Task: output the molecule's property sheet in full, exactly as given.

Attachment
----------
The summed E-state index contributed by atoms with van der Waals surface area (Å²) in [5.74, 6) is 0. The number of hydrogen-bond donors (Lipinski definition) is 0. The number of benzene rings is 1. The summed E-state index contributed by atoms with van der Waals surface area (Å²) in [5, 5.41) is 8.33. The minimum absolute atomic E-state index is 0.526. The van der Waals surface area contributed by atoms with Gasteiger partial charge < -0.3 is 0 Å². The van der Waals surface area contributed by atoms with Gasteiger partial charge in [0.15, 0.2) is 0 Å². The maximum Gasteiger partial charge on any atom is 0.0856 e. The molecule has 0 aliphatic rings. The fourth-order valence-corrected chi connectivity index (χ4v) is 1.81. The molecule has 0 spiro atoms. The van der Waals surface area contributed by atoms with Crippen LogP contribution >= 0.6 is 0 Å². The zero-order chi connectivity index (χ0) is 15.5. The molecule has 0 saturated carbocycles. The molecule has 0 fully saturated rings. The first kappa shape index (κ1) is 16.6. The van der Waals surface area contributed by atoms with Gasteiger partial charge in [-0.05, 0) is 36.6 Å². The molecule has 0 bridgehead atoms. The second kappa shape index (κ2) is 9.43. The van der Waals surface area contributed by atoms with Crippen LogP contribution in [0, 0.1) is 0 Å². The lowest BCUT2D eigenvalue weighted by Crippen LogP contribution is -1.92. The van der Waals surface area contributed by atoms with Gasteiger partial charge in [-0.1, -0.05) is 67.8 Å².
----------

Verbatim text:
The summed E-state index contributed by atoms with van der Waals surface area (Å²) in [5.74, 6) is 0. The number of hydrogen-bond donors (Lipinski definition) is 0. The number of benzene rings is 1. The summed E-state index contributed by atoms with van der Waals surface area (Å²) in [5, 5.41) is 8.33. The minimum absolute atomic E-state index is 0.526. The van der Waals surface area contributed by atoms with Gasteiger partial charge < -0.3 is 0 Å². The van der Waals surface area contributed by atoms with Gasteiger partial charge in [0.15, 0.2) is 0 Å². The maximum Gasteiger partial charge on any atom is 0.0856 e. The molecule has 0 aliphatic rings. The fourth-order valence-corrected chi connectivity index (χ4v) is 1.81. The molecule has 0 spiro atoms. The van der Waals surface area contributed by atoms with Crippen LogP contribution >= 0.6 is 0 Å². The zero-order chi connectivity index (χ0) is 15.5. The molecule has 0 saturated carbocycles. The molecule has 0 fully saturated rings. The first kappa shape index (κ1) is 16.6. The van der Waals surface area contributed by atoms with Gasteiger partial charge in [-0.05, 0) is 36.6 Å². The molecule has 0 bridgehead atoms. The second kappa shape index (κ2) is 9.43. The van der Waals surface area contributed by atoms with Crippen LogP contribution in [0, 0.1) is 0 Å². The lowest BCUT2D eigenvalue weighted by Crippen LogP contribution is -1.92. The van der Waals surface area contributed by atoms with Gasteiger partial charge in [-0.1, -0.05) is 67.8 Å².